Published On: Wed, Oct 23rd, 2019

Von der Leyen’s Brexit nightmare: ‘She wasn’t looking forward to this’ | World | News

Former German defence minister  was due to take over from incumbent at the start of next month, and despite her predecessor’s insistence a further Article 50 extension was not possible, one now seems inevitable. Pieter Cleppe, head of the Brussels office of the Open Europe think tank, told the situation for Ms von der Leyen was now a great deal more complicated than it would have been had been successful.

He said: “When it comes to , she was thinking it would be done.

“But now the focus will be on UK implementing the deal.

“If some UK election happens, the focus will be about a lot more.”

“Indeed, surely Ursula wasn’t looking forward to this!”

Ms von der Leyen has yet to comment publicly on the latest developments, but last week said: “I will be busy with Brexit, of course, with my Commission.

“Because is not the end of something, Brexit is the beginning.

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However, MPs backed an amendment tabled by withholding consent until all the relevant legislation had been passed.

As a result, Mr Johnson was forced to send a letter to Brussels requesting a further delay in accordance with the Benn Act aimed at preventing a no deal Brexit, which he refused to sign, as well as sending another letter explaining why he did not think such a move was necessary.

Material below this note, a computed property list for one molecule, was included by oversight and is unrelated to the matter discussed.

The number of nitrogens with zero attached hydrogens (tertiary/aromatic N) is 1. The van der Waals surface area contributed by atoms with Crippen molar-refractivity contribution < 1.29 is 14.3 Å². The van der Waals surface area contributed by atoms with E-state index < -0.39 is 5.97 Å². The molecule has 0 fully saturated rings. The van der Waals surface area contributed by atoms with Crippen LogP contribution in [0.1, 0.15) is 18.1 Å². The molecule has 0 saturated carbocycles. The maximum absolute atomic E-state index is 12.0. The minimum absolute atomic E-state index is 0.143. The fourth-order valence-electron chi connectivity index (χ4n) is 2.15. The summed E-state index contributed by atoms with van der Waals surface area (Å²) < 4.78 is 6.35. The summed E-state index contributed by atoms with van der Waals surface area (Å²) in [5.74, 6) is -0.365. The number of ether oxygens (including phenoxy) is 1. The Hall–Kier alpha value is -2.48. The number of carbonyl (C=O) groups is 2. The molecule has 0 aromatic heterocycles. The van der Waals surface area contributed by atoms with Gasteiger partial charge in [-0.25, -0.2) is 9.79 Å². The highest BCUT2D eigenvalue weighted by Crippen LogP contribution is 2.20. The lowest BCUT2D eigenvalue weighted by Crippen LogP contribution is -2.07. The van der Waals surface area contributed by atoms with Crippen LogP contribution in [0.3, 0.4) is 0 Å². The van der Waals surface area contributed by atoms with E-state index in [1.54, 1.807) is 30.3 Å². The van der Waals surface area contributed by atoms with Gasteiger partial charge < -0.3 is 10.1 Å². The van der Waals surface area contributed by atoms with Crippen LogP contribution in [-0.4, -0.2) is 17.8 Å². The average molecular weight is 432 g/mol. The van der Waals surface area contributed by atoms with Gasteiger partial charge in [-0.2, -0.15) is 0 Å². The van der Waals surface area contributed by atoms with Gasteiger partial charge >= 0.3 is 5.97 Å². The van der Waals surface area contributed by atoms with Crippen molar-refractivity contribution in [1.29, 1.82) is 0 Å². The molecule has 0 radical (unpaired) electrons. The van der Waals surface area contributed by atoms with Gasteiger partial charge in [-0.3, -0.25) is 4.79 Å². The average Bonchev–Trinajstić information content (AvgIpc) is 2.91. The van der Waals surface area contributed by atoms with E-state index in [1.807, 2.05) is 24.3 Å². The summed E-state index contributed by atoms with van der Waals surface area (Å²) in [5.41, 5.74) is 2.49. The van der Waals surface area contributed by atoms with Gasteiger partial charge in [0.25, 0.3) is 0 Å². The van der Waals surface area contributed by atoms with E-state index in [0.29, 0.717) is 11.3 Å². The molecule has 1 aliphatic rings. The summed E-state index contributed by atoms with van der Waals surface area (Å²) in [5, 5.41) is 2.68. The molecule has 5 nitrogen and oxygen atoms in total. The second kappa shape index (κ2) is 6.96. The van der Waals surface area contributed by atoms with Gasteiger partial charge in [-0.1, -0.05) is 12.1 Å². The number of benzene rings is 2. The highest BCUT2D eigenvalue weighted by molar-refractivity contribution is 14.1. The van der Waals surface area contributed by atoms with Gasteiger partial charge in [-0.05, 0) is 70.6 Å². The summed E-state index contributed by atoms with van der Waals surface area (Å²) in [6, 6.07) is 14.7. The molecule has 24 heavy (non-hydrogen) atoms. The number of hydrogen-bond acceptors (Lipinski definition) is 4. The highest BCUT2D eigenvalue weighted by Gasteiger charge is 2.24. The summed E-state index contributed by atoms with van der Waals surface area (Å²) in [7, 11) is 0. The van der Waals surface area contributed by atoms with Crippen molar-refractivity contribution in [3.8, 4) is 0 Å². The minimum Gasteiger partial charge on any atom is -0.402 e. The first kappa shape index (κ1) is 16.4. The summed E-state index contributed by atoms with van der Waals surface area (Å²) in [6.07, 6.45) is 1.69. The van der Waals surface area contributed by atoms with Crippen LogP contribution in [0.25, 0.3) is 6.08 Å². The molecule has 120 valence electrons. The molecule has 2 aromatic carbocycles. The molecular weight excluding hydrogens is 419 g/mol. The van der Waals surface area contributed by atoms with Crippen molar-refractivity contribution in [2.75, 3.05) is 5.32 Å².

The Prime Minister did score a victory when the Withdrawal Agreement Implementation Bill (WAIB) passed its second reading in the House by 329 votes to 299.

However, minutes later he was dealt a significant when MPs voted down the Programme Motion setting out an ambitious timetable for getting the required Brexit legislation by October 31 – the deadline by which Mr Johnson has vowed to take the UK out of the bloc “do or die”.

Speaking after the result, European Council President said he would recommend leaders of the EU27 grant a further delay, with uncertainty over the length of this.

Number 10 has said Mr Johnson will push for a general election is the extension is a three-month one, as stipulated in the Benn Act.

Ms von der Leyen had been due to start work on November 1, by which time Mr Johnson had hoped the UK would no longer be a member of the bloc.

However, the start date for the new European Commission which she will oversee has been pushed back until December 1, with France, Hungary and Romania having to find replacements for their three rejected nominees for commissioners, , Laszlo Trocsanyi and Rovana Plumb respectively.

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